Scientists have discovered that cancer cells can use the immune system in order to protect themselves against the cancer killing properties of an anti-cancer drug.
Tumors recruit large numbers of white blood cells, which form part of the body’s defense system, to shield themselves from the effects of a cancer drug called combretastatin A4P (CA4P). The drug works on a vascular level by blocking the blood vessels in tumors and causing them to die.
However, after treatment in animals, the research team found that the tumors began to release a protein called CXCL12 to take white blood cells from the bloodstream into the treated tumor where they then block the effect of the drug and encourage tumor growth. This may actually make tumors super resistant and make the cancer worse.
Doctors would have to block the receptor for CXCL12 in the white blood cells, part of the immune system, in order for the drug to have any benefit.
Professor Claire Lewis, lead scientist in the research at Sheffield University, UK, said, “We know that drugs that block blood vessels in tumors have a really damaging effect on the cancer, but this is often only short-lived and tumors start to re-grow. By expanding our research into what prompts macrophages to drive a tumor’s re-growth after therapy we should now be able to find ways of blocking their effects and making such treatments more effective."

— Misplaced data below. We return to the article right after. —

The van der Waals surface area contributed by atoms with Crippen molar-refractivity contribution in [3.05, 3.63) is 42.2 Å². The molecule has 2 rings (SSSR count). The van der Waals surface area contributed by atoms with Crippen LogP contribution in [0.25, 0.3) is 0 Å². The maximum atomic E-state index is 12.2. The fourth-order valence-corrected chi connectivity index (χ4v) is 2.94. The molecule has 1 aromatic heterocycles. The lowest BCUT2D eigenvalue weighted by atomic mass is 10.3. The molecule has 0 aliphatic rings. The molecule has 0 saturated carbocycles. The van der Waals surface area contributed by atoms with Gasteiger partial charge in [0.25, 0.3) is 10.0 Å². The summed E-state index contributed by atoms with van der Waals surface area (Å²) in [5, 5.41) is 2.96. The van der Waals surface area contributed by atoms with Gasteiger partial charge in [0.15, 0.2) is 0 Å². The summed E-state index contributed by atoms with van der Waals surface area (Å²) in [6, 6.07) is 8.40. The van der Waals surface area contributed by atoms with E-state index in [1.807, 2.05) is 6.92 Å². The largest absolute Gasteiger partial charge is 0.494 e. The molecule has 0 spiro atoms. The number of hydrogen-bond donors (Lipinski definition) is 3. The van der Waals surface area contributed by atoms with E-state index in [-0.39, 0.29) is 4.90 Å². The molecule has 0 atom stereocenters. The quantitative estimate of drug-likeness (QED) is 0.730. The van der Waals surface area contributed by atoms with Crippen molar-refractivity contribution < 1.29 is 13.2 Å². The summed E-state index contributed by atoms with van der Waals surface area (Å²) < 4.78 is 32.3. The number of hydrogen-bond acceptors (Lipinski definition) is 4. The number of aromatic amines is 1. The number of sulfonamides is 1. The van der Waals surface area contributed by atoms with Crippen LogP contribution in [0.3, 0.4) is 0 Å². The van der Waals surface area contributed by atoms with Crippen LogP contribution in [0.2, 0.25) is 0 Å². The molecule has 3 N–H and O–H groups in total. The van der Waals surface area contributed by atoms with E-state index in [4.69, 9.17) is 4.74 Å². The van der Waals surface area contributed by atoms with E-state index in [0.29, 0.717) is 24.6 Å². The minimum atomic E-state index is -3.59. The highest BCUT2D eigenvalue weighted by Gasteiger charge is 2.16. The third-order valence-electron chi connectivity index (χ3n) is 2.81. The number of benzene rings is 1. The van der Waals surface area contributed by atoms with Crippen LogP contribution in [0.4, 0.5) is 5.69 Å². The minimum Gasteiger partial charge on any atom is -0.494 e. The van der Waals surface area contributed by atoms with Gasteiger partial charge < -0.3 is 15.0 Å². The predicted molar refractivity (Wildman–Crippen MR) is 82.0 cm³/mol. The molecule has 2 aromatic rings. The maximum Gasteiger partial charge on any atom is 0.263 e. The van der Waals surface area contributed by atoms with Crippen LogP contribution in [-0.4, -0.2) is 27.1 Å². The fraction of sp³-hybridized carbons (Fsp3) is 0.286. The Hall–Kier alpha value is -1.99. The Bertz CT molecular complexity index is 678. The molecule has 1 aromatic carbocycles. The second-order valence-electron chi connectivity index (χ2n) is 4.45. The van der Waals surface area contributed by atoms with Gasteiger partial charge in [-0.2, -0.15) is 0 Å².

Professor Malcolm Reed, Head of Surgical Oncology at the University of Sheffield, commented, “This exciting work provides valuable insights into the possible mechanism which may result in a cancer becoming resistant to treatment with chemotherapy. This has the potential to help develop new approaches to improve treatment for patients.”
Source: Welford, A.F. et al. TIE2-expressing macrophages limit the therapeutic efficacy of the vascular-disrupting agent combretastatin A4 phosphate in mice (2011) Journal of Clinical Investigation,doi:10.1172/JCI44562.
Joanna is a freelance health writer for The Mother magazine and Suite 101 with a column on infertility, http://infertility.suite101.com/.